Posted on: 28 September 2011 by Mark Howells
The European Regions Airline Association (ERA) has released Air and Rail: Setting the Record Straight, a study which shows an imbalance in the way the two transport modes are treated by the EU and the Commission and also confirms that the political bias towards rail – and high speed rail (HSR) in particular – has not actually resulted in successful modal substitution despite the subsidies poured in.
Introducing the report, ERA’s director general Mike Ambrose emphasised that ERA is not seeking air to become the ‘preferred’ transport mode. “Rail has a significant role to play in Europe’s transport system. We just want a better balance in policy and funding between the transport modes,” he explained.
The study reveals massive rail subsidies 125 times higher than State funding for air transport needs. Moreover, it deduces that there is no evidence that rail is always greener or economically beneficial as a mode of transport for Europe. “This is a report that relies very heavily on references from key observers,” Ambrose noted.
The ERA DG also pointed out that at a time of limited public funds, politicians should be asking where those funds should go to get the best for the public.
He picked up on the conclusion that all the policies directed towards modal substitution have failed. “Across Europe there are 150,000 city pairs operated by ERA members, compared with 100 city pairs provided by HSR.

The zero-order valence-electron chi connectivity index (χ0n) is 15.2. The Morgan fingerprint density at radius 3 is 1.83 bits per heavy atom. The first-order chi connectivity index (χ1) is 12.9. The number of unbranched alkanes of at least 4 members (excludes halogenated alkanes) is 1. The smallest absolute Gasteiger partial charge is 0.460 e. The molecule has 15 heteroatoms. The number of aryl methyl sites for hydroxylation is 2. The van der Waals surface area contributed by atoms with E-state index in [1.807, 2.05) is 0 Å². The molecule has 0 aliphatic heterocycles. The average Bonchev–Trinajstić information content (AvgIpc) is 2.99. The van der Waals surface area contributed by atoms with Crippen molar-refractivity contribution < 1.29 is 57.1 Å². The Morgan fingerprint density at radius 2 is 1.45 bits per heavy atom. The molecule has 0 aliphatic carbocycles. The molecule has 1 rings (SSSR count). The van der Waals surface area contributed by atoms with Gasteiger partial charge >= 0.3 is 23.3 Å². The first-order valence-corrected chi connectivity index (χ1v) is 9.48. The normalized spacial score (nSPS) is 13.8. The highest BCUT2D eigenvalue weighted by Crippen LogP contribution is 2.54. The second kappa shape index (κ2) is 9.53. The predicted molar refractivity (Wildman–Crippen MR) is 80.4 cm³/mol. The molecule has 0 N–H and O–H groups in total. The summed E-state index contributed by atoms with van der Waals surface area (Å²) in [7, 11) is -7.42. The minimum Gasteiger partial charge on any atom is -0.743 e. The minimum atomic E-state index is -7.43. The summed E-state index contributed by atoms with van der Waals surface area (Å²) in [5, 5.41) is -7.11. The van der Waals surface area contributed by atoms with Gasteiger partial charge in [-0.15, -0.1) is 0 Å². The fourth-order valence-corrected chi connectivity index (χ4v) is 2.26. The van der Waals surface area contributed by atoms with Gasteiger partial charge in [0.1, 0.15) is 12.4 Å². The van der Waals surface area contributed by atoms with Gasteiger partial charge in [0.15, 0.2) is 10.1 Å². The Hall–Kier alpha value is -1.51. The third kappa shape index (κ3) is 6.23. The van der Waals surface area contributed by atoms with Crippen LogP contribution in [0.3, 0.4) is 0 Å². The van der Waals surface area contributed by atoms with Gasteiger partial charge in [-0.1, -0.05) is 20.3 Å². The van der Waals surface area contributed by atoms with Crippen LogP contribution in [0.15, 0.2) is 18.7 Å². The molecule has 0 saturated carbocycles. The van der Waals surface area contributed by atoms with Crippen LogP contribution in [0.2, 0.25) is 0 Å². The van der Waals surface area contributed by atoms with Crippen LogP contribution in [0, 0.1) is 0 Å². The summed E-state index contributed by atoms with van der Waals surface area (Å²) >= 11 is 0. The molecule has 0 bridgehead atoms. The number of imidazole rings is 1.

On emissions and other environmental matters, Ambrose said it is often difficult to get a fair comparison, but that this report has tried to do so. “Rail has, for example, a massive nuclear footprint. But the matter of life cycle costs it is rarely asked what the decommissioning costs are for those nuclear plants which supply the power for rail. In the UK, the decommissioning costs are estimated to be £100 billion over 50 years. That can buy an awful lot of aircraft and airports.
“In a society strapped for cash, the average investment cost for a new runway will build just 30 km of HSR track as that averages €12m-€15m per kilometre. Moreover, expanding the HSR network to link all major city pairs currently connected by at least 10 flights a day would require a 600% increase in the HSR network and would result in a drop of less than 5% in demand for flights by 2030,” Ambrose added.
Finally, the DG stressed, “Complementarity is based on fair competition and freedom of choice,” and called upon the EU and EC to recognise that.
“I hope that this study will lead to a more constructive and balanced debate on the future of air and rail in Europe, and provide policymakers with the evidence they need to promote air transport as an equal (and in some cases better) means of delivering enhanced future mobility for European citizens,” he concluded.
Bernie Baldwin, editor, Low-Fare & Regional Airlines/LARAnews.net